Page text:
Under the Regulatory Flexibility Act (5 U.S.C. 601-612), we have considered whether this rule would have a significant economic impact on a substantial number of small entities. The term “small entities” comprises small businesses, not-for-profit organizations that are independently owned and operated and are not dominant in their fields, and governmental jurisdictions with populations of less than 50,000.
For the reasons stated above, the Coast Guard certifies under 5 U.S.C. 605(b) that this rule would not have a significant economic impact on a substantial number of small entities.
Assistance for Small Entities
Under section 213(a) of the Small Business Regulatory Enforcement Fairness Act of 1996 (Pub. L. 104-121), we want to assist small entities in understanding this rule so that they can better evaluate its effects on them and participate in the rulemaking process. No assistance was requested from any small entity.
Collection of Information
This rule calls for no new collection of information under the Paperwork Reduction Act of 1995 (44 U.S.C. 3501-3520.).
A rule has implications for federalism under Executive Order 13132, Federalism, if it has a substantial direct effect on State or local governments and would either preempt State law or impose a substantial direct cost of compliance on them. We have analyzed this rule under that Order and have determined that it does not have implications for federalism.
Unfunded Mandates Reform Act
The Unfunded Mandates Reform Act of 1995 (2 U.S.C. 1531-1538) requires Federal agencies to assess the effects of their discretionary regulatory actions. In particular, the Act addresses actions that may result in the expenditure by a State, local, or tribal government, in the aggregate, or by the private sector of $100,000,000 or more in any one year. Though this rule will not result in such an expenditure, we do discuss the effects of this rule elsewhere in this preamble.
Taking of Private Property
This rule would not affect a taking of private property or otherwise have taking implications under Executive Order 12630, Governmental Actions and Interference with Constitutionally Protected Property Rights.
Civil Justice Reform
This rule meets applicable standards in sections 3(a) and 3(b)(2) of Executive Order 12988, Civil Justice Reform, to minimize litigation, eliminates ambiguity, and reduce burden.
Protection of Children
We have analyzed this rule under Executive Order 13045, Protection of Children from Environmental Health Risks and Safety Risks. This rule is not an economically significant rule and Start Printed Page 68337would not create an environmental risk to health or risk to safety that might disproportionately affect children.
Indian Tribal Governments
This rule does not have tribal implications under Executive Order 13175, Consultation and Coordination with Indian Tribal Governments, because it does not have a substantial direct effect on one or more Indian tribes, on the relationship between the Federal Government and Indian tribes, or on the distribution of power and responsibilities between the Federal Government and Indian tribes.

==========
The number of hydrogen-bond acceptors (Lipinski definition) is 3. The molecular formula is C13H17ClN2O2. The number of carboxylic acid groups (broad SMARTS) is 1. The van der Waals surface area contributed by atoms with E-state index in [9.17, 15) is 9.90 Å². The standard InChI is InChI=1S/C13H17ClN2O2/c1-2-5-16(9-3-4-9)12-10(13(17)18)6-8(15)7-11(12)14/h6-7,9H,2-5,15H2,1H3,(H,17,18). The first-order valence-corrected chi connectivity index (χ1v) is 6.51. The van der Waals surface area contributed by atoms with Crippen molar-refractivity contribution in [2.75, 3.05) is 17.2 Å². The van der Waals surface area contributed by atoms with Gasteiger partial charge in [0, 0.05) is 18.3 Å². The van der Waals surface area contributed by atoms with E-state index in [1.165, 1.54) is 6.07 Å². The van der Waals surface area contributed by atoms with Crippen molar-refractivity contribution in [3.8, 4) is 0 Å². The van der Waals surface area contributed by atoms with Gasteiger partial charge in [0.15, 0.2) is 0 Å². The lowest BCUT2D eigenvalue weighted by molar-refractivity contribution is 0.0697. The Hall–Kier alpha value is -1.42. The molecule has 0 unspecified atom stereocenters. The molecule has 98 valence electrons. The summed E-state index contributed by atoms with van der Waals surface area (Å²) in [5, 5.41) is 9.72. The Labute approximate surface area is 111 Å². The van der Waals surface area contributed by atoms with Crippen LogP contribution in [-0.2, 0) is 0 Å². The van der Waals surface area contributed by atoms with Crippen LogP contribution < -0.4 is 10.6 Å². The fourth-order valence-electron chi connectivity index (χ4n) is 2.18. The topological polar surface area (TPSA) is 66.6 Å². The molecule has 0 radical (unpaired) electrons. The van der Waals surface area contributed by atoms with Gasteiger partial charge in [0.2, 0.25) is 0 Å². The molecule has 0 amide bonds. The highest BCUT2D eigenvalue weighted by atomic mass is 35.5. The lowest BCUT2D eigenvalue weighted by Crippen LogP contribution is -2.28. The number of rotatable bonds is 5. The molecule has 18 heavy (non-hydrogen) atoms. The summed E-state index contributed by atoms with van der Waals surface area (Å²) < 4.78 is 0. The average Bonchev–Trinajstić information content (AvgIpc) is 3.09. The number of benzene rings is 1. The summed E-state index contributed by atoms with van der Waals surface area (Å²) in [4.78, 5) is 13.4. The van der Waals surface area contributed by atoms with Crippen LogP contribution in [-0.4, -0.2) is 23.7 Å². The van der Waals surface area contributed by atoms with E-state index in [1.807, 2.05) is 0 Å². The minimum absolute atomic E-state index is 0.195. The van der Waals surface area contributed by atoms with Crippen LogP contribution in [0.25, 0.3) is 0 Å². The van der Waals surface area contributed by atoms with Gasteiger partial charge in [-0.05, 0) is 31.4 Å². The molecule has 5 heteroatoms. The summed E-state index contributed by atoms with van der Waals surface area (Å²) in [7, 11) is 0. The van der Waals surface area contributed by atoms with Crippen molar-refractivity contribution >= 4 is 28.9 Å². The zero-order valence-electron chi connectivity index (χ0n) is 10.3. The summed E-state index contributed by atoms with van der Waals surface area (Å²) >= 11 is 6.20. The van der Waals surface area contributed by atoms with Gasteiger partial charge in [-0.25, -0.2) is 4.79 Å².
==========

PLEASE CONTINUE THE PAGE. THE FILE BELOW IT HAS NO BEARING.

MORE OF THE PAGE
We have analyzed this rule under Executive Order 13211, Actions Concerning Regulations That Significantly Affect Energy Supply, Distribution, or Use. We have determined that it is not a “significant energy action” under that order because it is not a “significant regulatory action” under Executive Order 12866 and is not likely to have a significant adverse effect on the supply, distribution, or use of energy. The Administrator of the Office of Information and Regulatory Affairs has not designated it as a significant energy action. Therefore, it does not require a Statement of Energy Effects under Executive Order 13211.
The National Technology Transfer and Advancement Act (NTTAA) (15 U.S.C. 272 note) directs agencies to use voluntary consensus standards in their regulatory activities unless the agency provides Congress, through the Office of Management and Budget, with an explanation of why using these standards would be inconsistent with applicable law or otherwise impractical. Voluntary consensus standards are technical standards (e.g., specifications of materials, performance, design, or operation; test methods; sampling procedures; and related management systems practices) that are developed or adopted by voluntary consensus standards bodies.
This rule does not use technical standards. Therefore, we did not consider the use of voluntary consensus standards.
We have analyzed this rule under Commandant Instruction M16475.1D, which guides the Coast Guard in complying with the National Environmental Policy Act of 1969 (NEPA) (42 U.S.C. 4321-4370f), and have concluded that there are no factors in this case that would limit the use of a categorical exclusion under section 2.B.2 of the Instruction. Therefore, this rule is categorically excluded, under figure 2-1, paragraph (32)(e) of the Instruction, from further environmental documentation because it has been determined that the promulgation of operating regulations for drawbridges are categorically excluded.Start List of Subjects
List of Subjects in 33 CFR Part 117End List of Subjects
RegulationsStart Amendment Part
For the reasons discussed in the preamble, the Coast Guard amendsEnd Amendment Part Start Part
PART 117—DRAWBRIDGE OPERATION REGULATIONSEnd Part Start Amendment Part
1. The authority citation for part 117 continues to read as follows:End Amendment Part Start Amendment Part
2. In § 117.1007, remove paragraphs (c)(3) and (c)(4) and revise paragraphs (c)(1) and (c)(2) to read as follows:End Amendment Part
(c) * * *
(1) Shall open on signal at any time, except from 5 a.m. to 9 a.m. and from 3 p.m. to 7 p.m., Monday through Friday, except Federal holidays.
(2) From 5 a.m. to 9 a.m. and from 3 p.m. to 7 p.m., Monday through Friday, except Federal holidays, shall open at any time for commercial vessels with a draft of 18 feet or more, provided that at least 6 hours advance notice has been given to the Berkley Bridge Traffic Control room at (757) 494-2490.
Dated: November 2, 2005.
Rear Admiral, U.S. Coast Guard, Commander, Fifth Coast Guard District.
[FR Doc. 05-22388 Filed 11-9-05; 8:45 am]